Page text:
Can WhatsApp help you better engage with your customers?
STANDALONE app WhatsApp Business is making it even easier for its 5 million users to connect with their customers with new features on the desktop and web.
Launched just a little over one year ago, the Facebook-owned app is designed for small businesses to communicate with their customers over WhatsApp. The app allows users to set up profiles with business email addresses, operation hours, and location details.
“Using these features on a computer helps businesses save time and get back to their customers quickly. We’re excited to keep growing WhatsApp Business and introducing new features that make it easy for customers to find and engage with businesses that are important to them,” the app company said in their blog.
Previously, tools to organize and filter chats were unique to the Android mobile version of the app only. These popular, easy-to-use features are now available on the desktop and web app too.
Another feature that will be ported over to its desktop and web app is Quick Replies. The feature will be welcoming news to business owners as it allows them to automatically respond to common customer inquiries with predefined replies.
Similarly to Saved Replies that Facebook launched for its Pages users several years ago, the automation feature saves businesses time on frequently asked questions and personalized greetings that welcome as well as introduce new products and services and ‘away messages’ to ensure customers do not expect immediate replies to their inquiries.
With the new WhatsApp Business desktop and web app features that are rolling out today, Cliff Leong, ‘ana tomy’ Founder told Tech Wire Asia that he would favor WhatsApp Business over Facebook Messenger.
“Anything that is able to bring personalization closer with customers will be good for business. It’ll be more accessible, but on top of that, it will also help us improve engagement and customer experience.”
Leong furthers that communicating with customers on Facebook Messenger could be challenging at times as Facebook is primarily a social media platform whereas WhatsApp is solely a messaging platform.
Forbes reported that people spend 85 billion hours in WhatsApp and 30 billion hours on Facebook in a span of three months.
2018 was a rough year for Facebook from Cambridge Analytica scandal smearing its name in headlines since the 1st quarter to bugs after bugs that affected privacy settings of 14 million users in June and again in July. Another breach occurred in October compromised 30 million users‘ personal information.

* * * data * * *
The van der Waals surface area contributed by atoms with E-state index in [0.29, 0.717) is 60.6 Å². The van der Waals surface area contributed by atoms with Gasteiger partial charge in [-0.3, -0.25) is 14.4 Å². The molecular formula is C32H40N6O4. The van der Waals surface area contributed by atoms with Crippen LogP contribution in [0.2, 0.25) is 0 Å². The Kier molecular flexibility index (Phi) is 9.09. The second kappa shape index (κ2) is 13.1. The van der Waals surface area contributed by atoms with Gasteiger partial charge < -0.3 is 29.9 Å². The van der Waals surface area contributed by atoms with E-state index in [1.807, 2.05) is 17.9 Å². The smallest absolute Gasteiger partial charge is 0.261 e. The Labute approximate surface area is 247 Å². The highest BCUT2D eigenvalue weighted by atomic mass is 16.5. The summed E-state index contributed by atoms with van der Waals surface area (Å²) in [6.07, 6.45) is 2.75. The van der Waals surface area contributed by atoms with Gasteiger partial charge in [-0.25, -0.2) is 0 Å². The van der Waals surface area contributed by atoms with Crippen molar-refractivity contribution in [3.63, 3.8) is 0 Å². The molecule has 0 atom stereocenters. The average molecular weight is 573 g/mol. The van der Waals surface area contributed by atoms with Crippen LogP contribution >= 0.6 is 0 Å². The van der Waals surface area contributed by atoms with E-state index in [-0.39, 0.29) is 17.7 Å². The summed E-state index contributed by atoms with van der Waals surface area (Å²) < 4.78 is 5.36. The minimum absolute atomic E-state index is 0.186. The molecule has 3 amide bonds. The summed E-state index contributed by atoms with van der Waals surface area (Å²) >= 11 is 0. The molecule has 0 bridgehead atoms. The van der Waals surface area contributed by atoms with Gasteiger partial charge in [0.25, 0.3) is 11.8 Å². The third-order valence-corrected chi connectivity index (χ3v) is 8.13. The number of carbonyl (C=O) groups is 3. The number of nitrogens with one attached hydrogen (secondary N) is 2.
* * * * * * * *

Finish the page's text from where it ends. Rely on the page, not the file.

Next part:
The bad press spurred the #DeleteFacebook movement which garnered extensive media coverage.
On the other hand, WhatsApp had an eventful year in 2018 with introductions of useful features throughout the year as well as starting 2019 strong by making clear their stance on tackling fake news.
Now, they roll out the new features on its desktop and web app.
The New York Times reported that Facebook Inc CEO Mark Zuckerberg has plans to integrate the messaging infrastructure of WhatsApp, Instagram, and Facebook Messenger in another year’s time by end of this year or early 2020.
Zuckerberg once pledged to keep Instagram and WhatsApp independent (acquired in 2012 and 2014 respectively by Facebook Inc).
The merge may look like checkmate to the antitrust regulators that are allegedly trying to reverse the Instagram and WhatsApp acquisitions, but University of Michigan law professor Daniel Crane differs.
“As a matter of antitrust law, that doesn’t really have any impact, and how Facebook chooses to organize its wholly-owned entities is not an antitrust issue,” Crane comments. “The bigger question is how Facebook was allowed to own three media outlets in the first place.”
The integration would reconfigure how the platforms function for consumers as an ecosystem as well as how businesses could repurpose communication with their customers and retarget their database reach.
Business users should note that the expansion of infrastructure within the apps would likely reflect in increased ad buy costs and other investments in targeted services.
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